However, Trump’s ability to get his candidates elected is limited. In the 2019 Alabama Senate race, Trump supported Luther Strange in the Republican primary, who lost to Ray Moore, whom Trump then supported. Moore then lost to Democrat Doug Jones, the first Democrat to win a Senate race in Alabama in 50 years.
A more telling measurement of Trump’s limited ability to help Republicans is to look at Trump’s endorsements of Republican Governor candidates in 2018 and 2019. Seven of his 13 endorsed candidates going for an open seat or challenging an incumbent lost in 2018. Last year he endorsed in only four governor races, and his candidate lost in three of them. In the 2018 US Senate races, Trump did well with incumbents, but horribly with challengers: only four of his 14 endorsed candidates won. (In 2019 there were no Senate races.)
The Brookings Institute also did a study of how candidates fared in 2018 for House and Senate races where Trump and Democratic politicians such as Joe Biden endorsed. Brookings tracked the PVI (partisan voter index) for the states or districts involved. Trump supported candidates in heavy Republican leaning districts that measured R+7.6, whereas Biden choose districts that were swing districts with roughly divided support between the parties. Trump’s endorsed candidates won 56% of the elections, Biden’s won 76%. This is a pattern that could be repeated in statewide races where urban higher-educated voters, who have been steady conservative voters, are upset with Trump’s imperial behavior.
The takeaway is that since 2018 Trump’s ability to sweep other Republicans into office does not match his power to attract people to his rallies. That’s because Trump is a unique phenomenon to watch, but not a force in persuading swing voters to vote for his candidates. It appears that congressional candidates will be judged more on how well they have served or will serve in public office than whether Trump endorses them.
There is another unintended consequence of acquitting Trump that plays to the Democrats’ advantage. It mutes Trump’s image as a victim, which has energized his base of supporters to come out and save him. Now that he is a victor, there will be some relief among his core support and hence they could be less motivated to mobilize folks to get out and vote.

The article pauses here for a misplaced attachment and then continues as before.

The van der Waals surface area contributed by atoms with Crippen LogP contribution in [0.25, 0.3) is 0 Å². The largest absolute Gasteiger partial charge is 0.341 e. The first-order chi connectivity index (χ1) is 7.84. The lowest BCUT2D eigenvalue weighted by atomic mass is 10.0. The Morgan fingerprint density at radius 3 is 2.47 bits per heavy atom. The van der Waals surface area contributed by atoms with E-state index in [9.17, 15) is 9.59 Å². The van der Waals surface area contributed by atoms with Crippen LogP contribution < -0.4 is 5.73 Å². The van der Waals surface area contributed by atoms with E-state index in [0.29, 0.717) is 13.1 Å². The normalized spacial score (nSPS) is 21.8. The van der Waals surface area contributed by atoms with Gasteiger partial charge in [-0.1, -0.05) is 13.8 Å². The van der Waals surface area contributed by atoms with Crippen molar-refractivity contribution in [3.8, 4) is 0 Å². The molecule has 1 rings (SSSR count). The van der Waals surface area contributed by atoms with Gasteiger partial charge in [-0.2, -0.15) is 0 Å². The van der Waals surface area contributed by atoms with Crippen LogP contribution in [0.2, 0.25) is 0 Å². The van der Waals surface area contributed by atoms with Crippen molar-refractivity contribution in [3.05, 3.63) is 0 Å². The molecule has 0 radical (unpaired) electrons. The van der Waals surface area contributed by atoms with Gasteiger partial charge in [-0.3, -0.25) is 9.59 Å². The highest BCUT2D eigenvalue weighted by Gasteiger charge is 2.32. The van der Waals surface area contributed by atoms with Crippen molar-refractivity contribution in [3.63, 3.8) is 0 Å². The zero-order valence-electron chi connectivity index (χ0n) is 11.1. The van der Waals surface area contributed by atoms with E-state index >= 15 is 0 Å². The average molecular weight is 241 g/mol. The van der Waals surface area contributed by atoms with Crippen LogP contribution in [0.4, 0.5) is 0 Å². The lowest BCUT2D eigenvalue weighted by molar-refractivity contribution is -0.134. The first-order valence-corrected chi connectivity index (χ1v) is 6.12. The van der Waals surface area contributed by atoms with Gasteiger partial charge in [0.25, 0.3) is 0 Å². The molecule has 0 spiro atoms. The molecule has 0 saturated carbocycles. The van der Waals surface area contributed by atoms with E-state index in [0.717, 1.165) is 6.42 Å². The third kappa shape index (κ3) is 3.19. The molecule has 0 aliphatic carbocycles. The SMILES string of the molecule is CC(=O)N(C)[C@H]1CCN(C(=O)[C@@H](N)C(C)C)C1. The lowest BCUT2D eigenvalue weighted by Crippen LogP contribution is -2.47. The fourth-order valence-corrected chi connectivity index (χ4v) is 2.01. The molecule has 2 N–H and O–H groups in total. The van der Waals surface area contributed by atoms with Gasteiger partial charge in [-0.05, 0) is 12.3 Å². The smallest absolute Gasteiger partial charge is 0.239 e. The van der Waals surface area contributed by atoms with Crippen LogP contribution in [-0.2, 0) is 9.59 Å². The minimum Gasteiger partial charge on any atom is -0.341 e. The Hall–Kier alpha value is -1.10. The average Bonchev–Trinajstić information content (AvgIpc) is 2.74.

Meanwhile Trump’s acquittal should stimulate Democrats to mobilize voters to do what the Senate refused to do. The public is on the same page as the Democrats. According to a January 28, 2020 poll by Quinnipiac University, 75% of voters favored allowing witnesses in the Senate impeachment trial, and 53% said President Trump was not telling truth about Ukraine. Although this is a national poll for all registered voters, it does show that Democrats have the potential to sweep up swing voters in key states to support senators who would act as a check on Trump from further expanding his executive powers. If the Democrats run solid candidates to beat incumbent Republican senators, they can also campaign on stopping a Republican Senate from appointing one or two more Trump adherents to the Supreme Court.
The Trump Senate trial has provided the Democrats a platform for carrying a simple message: the public needs a functioning Senate — one that is a real government watchdog, not a guard dog for their party leader.